AlexS
1 month ago
Reply to  Coll

Dauntless delay appears worse actually to what happened to Diamond.

Dragonwight
Dragonwight
1 month ago
Reply to  Coll

Yes but her missiles are so fast she doesn’t need to leave port. The official RN website lists the Dauntless as being equipped with missiles that travel faster than 18000 mph. That’s one in your eye Vlad.😁

eclipse
eclipse
1 month ago
Reply to  Dragonwight

Um that doesn’t sound right.

Coll
Coll
1 month ago

What is the aft up take and down take?

Gunbuster
Gunbuster
1 month ago

I have been involved with ntercooler/recouperator work on T45 before. It took a similar amount of time to repair as this did.
Now the ship is back at sea I suspect that the defect was not a simple GT engine issue but a recouperator defect.
We will know doubt hear something about it shortly.
So max chat now to catch up with everyone.

Graham Moore
Graham Moore
1 month ago
Reply to  Gunbuster

I understand that the intercooler is a USA made item? Is it often unreliable? Should it take as long as 6 weeks to swap out?

Gunbuster
Gunbuster
1 month ago
Reply to  Graham Moore

The thing was supposed to last the life of the ship and to degrade gradually. It did neither. To get the thing out a process was developed that allows you to dismantle the engine room in stages to get to the thing. Lots of scaffold up, scaffold down, more scaff up more scaff down, dismantle this, undo that. Changing it out can then be done. You then have to do some welding to put the bits back you removed for access, more scaff builds… Its a Royal pain of a job. It’s also pain because some of the intercooler parts… Read more »

Graham Moore
Graham Moore
1 month ago
Reply to  Gunbuster

Thanks Gunbuster for the info.
Is it true that some of the hull structure has to be cut into for certain major maintenance tasks like an engine change? Think I heard that once.

Gunbuster
Gunbuster
1 month ago
Reply to  Graham Moore

Some ships have bolted in soft patches for access. You also have patches that are designed from build to be gas axed out for access. Montrose recently had a double DG Change. The upper deck patch had to be gas axed and the ones below that are all unbolted. Back in the day on T22 you had Macgreggor hatches. Big hydraulic doors in the deck that you could open, deck by deck. You could crane material into the machinery rooms directly from the dockside. Great for access but they sometimes leaked water and there where issues with the frame work… Read more »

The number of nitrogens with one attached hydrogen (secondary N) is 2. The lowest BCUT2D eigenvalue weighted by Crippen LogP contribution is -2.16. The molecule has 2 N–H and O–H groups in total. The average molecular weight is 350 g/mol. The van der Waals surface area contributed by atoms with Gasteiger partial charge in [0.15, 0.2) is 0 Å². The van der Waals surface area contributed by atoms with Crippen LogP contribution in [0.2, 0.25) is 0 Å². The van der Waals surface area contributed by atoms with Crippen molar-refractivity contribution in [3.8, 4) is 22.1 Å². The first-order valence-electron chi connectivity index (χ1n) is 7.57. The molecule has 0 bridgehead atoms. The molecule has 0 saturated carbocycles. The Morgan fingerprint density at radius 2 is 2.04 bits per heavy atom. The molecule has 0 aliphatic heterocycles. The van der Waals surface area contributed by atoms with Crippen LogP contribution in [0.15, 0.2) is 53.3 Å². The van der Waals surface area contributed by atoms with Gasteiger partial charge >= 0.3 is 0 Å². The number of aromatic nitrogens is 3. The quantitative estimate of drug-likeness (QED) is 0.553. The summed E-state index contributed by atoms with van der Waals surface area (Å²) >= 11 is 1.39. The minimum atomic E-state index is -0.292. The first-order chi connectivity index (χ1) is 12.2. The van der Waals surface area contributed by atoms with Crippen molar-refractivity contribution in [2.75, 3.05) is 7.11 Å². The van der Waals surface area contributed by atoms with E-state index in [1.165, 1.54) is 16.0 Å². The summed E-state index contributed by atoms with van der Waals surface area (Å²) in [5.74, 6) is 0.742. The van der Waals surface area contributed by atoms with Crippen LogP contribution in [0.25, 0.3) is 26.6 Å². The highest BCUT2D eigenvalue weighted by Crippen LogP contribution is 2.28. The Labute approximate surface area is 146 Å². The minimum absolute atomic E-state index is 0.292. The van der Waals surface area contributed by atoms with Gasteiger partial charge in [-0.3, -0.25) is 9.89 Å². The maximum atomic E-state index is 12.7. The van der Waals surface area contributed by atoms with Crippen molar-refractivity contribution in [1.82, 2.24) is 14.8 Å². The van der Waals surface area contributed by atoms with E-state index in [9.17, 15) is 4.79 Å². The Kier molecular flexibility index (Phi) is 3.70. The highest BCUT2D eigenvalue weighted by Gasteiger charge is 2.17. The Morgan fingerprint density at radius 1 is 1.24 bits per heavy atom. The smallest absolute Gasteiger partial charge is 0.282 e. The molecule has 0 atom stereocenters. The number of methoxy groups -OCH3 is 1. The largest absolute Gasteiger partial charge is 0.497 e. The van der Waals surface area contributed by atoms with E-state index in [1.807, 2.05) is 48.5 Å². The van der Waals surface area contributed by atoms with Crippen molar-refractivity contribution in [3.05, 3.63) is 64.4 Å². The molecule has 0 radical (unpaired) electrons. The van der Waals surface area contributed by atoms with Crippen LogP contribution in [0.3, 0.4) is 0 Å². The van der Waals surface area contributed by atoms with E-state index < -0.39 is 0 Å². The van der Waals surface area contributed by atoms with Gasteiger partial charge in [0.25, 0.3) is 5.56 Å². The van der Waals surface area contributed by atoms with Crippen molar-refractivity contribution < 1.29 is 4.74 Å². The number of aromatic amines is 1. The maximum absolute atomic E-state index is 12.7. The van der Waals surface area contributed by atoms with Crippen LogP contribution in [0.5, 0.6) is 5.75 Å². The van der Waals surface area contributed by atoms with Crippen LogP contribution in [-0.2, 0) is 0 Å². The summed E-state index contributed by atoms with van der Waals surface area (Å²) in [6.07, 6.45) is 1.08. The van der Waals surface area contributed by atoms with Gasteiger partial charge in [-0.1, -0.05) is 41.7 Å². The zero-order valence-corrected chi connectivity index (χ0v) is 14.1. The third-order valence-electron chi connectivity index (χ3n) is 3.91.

John N
John N
1 month ago

I’m sure the RN will be crossing its fingers and hoping she doesn’t crap herself again, and especially in the middle of the Indian or Pacific Oceans.

Might be worth renting one of those Russian tugs their navy uses to shadow their ships hey?

The Big Man
The Big Man
1 month ago
Reply to  John N

HMS Defender appears to have conducted herself without issue.

John N
John N
1 month ago
Reply to  The Big Man

Well I suppose one out of two ain’t bad, 50% is a pass mark, hey?

Cheers,

(PS, I’m just yanking you Poms chain, as an Aussie it’s my duty!).

David Steeper
David Steeper
1 month ago
Reply to  John N

Your welcome for the Pfizer vaccines by the way !

John N
John N
1 month ago
Reply to  David Steeper

Hi mate,

Yes I saw the news about that, we’ve done a swap deal with you guys, we get 4 million doses of your allocation now and you get the same amount of our allocation in December.

We did a similar deal with Singapore for half a million Pfizer doses too.

Cheers,

David Steeper
David Steeper
1 month ago
Reply to  John N



Andrew
Andrew
1 month ago
Reply to  John N

At least we don’t have diesel electric subs on order that each cost the price of two Astute’s!

John N
John N
1 month ago
Reply to  Andrew

Mate,

Ohhh, was that an attempted smackdown? Very funny.

Clearly you have no idea what dry sarcastic humour is, calm down, hey?

Ryan Brewis
Ryan Brewis
1 month ago
Reply to  John N

He’s got a point (unrelated as it may be). Ninety billion for the programme, 3-4 billion per, another 145 billion over the programme’s life?
If these numbers are right then wtf is going on with the Attack class?

John N
John N
1 month ago
Reply to  Ryan Brewis

There is no doubt the Attack class project is not cheap, not at all, there is no simple cheap off the shelf solution for the requirement of producing a very large, long range and long endurance conventional submarine. But comparing the costs of Astute against Attack is not simple or black and white. Astute class is a 30ish year program that started in the mid 1990s and will finish just after the mid 2020s. The Attack class project is also a 30ish year project, underway now and not due to complete until the early 2050s. The oft quoted A$89b is… Read more »

Y Ddraig Goch
Y Ddraig Goch
1 month ago
Reply to  John N

Thanks but you are doing us too much credit. It was one out of six, nowhere near the pass mark. Once Diamond headed into Taranto Defender was the only T45 fit for sea let alone at sea.

Andrew Deacon
Andrew Deacon
1 month ago
Reply to  John N

As Gunbuster pointed out before if it was a gas turbine issue the ship still has enough redundancy to fully operate it’s just not worth the risk of something else going wrong. If the issue was something else Diamond still went into Taranto under her own power.

Steven Alfred Rake
Steven Alfred Rake
1 month ago

 After seeing HMS Diamond trying to sneak back to the Carrier Strike group after her breakdown in the Med it should have focused the people responsible for the T45 calamity that a permanent fix is needed right away not in a few years’ time. The T45s on paper should be an outstanding class of vessel but in reality, are under armed, under powered and Prone to breakdowns. If we are to continue to deploy the T45 around the world then these faults must be fixed ASAP and as they are our only Destroyer class, they need to be fitted out… Read more »